Today's macroeconomics class arrived at the point where I needed explain how bond prices and yields are inversely related. Fortunately for us economists, the British government has issued perpetual bonds - i.e., bonds which pay a fixed amount ("coupon"*) to the holder with no end date - known as "consols," which make the concept easy to illustrate.
If one pays £100 for a consol with a coupon of £5, the yield is 5% (5/100). If market interest rates rise to 10%, the consol would only be worth £50 (since 5/50 = 0.10).
I was asked if the consols, which were first issued in the 18th century, still exist today. A little internet "research" confirms that, indeed, these long-ago loans to the British government are still providing the descendents of the aristocracy with the income to cruise around Kensington in Rolls-Royces.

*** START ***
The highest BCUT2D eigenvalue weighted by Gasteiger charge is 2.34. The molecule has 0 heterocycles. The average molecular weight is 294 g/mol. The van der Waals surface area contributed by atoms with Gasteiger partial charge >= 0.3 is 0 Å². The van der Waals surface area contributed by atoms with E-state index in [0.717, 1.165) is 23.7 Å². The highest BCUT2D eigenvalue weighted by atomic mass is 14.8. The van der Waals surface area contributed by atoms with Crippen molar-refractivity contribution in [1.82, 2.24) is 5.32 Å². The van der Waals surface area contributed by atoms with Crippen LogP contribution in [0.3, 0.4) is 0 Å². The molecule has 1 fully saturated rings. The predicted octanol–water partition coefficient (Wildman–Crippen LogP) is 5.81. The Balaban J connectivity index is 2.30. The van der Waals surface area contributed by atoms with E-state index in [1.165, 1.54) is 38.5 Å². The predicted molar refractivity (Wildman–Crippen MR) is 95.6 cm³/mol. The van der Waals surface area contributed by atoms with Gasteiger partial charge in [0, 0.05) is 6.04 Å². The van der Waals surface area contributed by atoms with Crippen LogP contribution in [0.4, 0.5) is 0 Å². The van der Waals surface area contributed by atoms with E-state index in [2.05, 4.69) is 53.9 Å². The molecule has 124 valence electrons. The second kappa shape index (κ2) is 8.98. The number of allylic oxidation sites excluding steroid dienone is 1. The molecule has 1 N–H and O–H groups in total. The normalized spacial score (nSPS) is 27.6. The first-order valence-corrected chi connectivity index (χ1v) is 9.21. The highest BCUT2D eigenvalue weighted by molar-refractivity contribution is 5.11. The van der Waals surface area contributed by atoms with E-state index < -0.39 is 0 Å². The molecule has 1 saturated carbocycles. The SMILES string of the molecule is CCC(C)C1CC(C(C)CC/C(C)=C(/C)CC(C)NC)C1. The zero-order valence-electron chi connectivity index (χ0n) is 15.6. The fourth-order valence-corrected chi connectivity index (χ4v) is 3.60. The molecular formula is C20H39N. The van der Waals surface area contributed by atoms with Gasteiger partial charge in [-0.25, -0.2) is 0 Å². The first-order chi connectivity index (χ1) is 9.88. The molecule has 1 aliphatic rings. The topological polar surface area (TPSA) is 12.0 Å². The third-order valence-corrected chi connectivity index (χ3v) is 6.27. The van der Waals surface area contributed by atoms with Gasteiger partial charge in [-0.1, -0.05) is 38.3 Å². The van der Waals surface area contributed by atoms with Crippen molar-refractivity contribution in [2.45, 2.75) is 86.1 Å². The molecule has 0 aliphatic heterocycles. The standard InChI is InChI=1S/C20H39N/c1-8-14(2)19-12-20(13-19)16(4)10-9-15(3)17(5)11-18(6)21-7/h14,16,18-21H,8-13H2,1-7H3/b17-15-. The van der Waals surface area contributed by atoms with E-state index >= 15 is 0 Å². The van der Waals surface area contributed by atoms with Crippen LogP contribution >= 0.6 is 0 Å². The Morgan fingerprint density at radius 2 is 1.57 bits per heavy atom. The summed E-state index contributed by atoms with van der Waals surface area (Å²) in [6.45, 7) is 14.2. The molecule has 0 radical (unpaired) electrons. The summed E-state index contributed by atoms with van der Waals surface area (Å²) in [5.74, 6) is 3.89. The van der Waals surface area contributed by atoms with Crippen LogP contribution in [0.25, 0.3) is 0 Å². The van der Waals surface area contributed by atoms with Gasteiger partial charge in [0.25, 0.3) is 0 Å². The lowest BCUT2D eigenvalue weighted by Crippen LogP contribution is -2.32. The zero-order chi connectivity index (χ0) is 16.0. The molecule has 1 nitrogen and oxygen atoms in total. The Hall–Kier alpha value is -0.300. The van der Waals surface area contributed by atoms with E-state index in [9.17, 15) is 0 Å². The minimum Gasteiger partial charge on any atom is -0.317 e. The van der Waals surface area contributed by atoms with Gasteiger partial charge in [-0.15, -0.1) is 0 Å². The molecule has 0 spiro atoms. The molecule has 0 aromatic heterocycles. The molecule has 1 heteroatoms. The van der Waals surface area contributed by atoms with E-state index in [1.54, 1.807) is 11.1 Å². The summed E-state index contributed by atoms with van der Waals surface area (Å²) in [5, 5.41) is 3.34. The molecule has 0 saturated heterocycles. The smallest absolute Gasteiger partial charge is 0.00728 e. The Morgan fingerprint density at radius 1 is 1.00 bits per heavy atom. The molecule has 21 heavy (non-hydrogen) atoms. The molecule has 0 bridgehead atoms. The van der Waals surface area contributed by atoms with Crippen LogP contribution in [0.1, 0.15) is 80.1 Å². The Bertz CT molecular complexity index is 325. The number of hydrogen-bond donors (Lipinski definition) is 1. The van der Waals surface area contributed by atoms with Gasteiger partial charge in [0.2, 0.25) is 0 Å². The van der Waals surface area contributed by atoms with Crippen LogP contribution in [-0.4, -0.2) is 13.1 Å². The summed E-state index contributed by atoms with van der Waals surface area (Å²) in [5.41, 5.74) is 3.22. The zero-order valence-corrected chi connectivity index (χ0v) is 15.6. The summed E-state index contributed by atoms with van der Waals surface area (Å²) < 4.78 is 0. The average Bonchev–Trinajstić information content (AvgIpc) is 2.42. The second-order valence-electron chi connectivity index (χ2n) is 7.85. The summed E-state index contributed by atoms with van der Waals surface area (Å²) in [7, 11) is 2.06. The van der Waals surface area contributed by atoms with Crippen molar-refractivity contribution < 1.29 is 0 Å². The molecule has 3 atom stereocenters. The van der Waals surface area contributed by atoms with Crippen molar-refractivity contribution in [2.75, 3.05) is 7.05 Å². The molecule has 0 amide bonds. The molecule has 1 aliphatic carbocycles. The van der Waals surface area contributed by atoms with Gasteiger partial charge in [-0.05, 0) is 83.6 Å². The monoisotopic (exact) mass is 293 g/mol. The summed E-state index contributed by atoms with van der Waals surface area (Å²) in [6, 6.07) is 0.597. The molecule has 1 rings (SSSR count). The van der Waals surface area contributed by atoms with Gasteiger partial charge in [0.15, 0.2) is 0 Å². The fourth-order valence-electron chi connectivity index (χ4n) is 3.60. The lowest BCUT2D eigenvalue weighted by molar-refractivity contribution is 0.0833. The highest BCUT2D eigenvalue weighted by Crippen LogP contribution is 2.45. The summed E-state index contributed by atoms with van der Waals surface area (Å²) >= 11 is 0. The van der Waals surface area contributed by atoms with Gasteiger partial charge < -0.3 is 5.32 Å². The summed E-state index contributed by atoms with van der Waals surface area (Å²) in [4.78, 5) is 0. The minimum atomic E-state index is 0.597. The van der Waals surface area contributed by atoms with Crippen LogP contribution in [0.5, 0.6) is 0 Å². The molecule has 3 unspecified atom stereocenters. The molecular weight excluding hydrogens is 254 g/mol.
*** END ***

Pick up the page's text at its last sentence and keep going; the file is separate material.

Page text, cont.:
This wikipedia entry explains briefly the history of consols. According to the UK Debt Management office, there is £177 million worth of "2.5% consolidated stock" still outstanding (there are several other issues, too). As of today, according to a British trading website, the 2.5% consol is trading at 56.52, which means a yield of 4.4% (2.5/56.52 = 0.044). This post at the FT Alphaville blog has a graph of consol yields going back to 1729.
Hmm... perhaps I should buy some, so that next time the question comes up, I can say, "yes, I have some."
*I'm not sure "coupon" is good terminology for consols - it comes from bonds that included coupons that the owner would physically cut off and redeem for the interest payments. That wouldn't work with a perpetual bond.